Stefan Saroiu, Mobility and Networking Research Group
To cloud providers, the possibility of a privacy compromise of their customers’ data is a doomsday scenario. Rowhammer attacks are a recent attack vector that can compromise privacy at large scale because they can bypass all hardware isolation protection abstractions whether SGX, hypervisor, or process isolation. Cloud providers are nervous about recent research results showing how Rowhammer attacks affect many types of DRAM including DDR4 and ECC-equipped DRAM. Unfortunately, cloud providers lack a systematic way to test the DRAM present in their servers for the threat of a Rowhammer attack. Building such a methodology needs to overcome two difficult challenges: (1) devising a CPU instruction sequence that maximizes the rate of DRAM row activations on a given system, and (2) determining the adjacency of rows internal to DRAM. This talk will present an end-to-end methodology that overcomes these challenges to determine if cloud servers are susceptible to Rowhammer attacks. With our methodology, a cloud provider can construct worst-case testing conditions for DRAM.
We used our methodology to create worst-case DRAM testing conditions on the hardware used by a major cloud provider for a recent generation of its servers. Our findings show that none of the instruction sequences used in prior work to mount Rowhammer attacks creates worst-case DRAM testing conditions. Instead, we construct an instruction sequence that issues non-explicit load and store instructions. Our new sequence leverages microarchitectural side-effects to “hammer” DRAM at a near-optimal rate on modern Skylake platforms. We also designed a DDR4 fault injector capable of reverse engineering row adjacency inside a DRAM device. When applied to our cloud provider’s DIMMs, we find that rows inside DDR4 DRAM devices do not always follow a linear map.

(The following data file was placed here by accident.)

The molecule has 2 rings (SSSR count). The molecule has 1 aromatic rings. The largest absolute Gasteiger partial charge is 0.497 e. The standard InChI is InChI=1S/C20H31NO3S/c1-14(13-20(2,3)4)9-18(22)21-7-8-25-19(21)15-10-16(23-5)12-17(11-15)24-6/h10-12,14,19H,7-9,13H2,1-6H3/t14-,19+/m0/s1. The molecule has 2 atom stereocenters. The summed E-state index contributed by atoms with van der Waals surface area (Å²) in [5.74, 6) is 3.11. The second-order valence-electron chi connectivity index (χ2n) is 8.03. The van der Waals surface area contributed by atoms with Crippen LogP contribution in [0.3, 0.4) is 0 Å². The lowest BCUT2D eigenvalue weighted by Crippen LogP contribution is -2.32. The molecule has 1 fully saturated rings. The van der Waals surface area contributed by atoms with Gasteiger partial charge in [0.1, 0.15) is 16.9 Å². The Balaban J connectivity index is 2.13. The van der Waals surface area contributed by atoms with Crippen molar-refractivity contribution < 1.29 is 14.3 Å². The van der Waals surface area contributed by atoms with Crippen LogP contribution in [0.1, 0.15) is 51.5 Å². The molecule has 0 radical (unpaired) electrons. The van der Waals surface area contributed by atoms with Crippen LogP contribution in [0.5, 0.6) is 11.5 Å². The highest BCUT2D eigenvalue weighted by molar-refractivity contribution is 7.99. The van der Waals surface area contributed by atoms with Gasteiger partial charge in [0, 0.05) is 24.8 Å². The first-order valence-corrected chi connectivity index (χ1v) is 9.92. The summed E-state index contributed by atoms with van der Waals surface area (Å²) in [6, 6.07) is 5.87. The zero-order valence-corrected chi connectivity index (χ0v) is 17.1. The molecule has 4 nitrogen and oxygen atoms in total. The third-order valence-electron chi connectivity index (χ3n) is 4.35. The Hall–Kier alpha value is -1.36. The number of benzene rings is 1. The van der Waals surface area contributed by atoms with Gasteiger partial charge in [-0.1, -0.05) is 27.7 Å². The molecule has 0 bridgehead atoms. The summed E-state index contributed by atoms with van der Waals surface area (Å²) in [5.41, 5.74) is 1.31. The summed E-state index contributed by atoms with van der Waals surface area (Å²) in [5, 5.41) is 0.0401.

Joint work with Lucian Cojocar (VU Amsterdam), Jeremie Kim, Minesh Patel, Onur Mutlu (ETH Zurich), Lily Tsai (MIT), and Alec Wolman (MSR)
Bio: Stefan Saroiu is a researcher in the Mobility and Networking Research group at Microsoft Research (MSR) in Redmond. Stefan’s research interests span many aspects of systems and networks, although his most recent work focuses on systems security. Stefan takes his work beyond publishing results. With his colleagues at MSR, he designed and built (1) the reference implementation of a software-based Trusted Platform Module (TPM) used in millions of smartphones and tablets, and (2) Microsoft Embedded Social, a cloud service aimed at user engagement in mobile apps that has 20 million users.
Before joining MSR in 2008, Stefan spent three years as an Assistant Professor at the University of Toronto, and four months at Amazon.com as a visiting researcher where he worked on the early designs of their new shopping cart system (aka Dynamo). Stefan is an ACM Distinguished Member.
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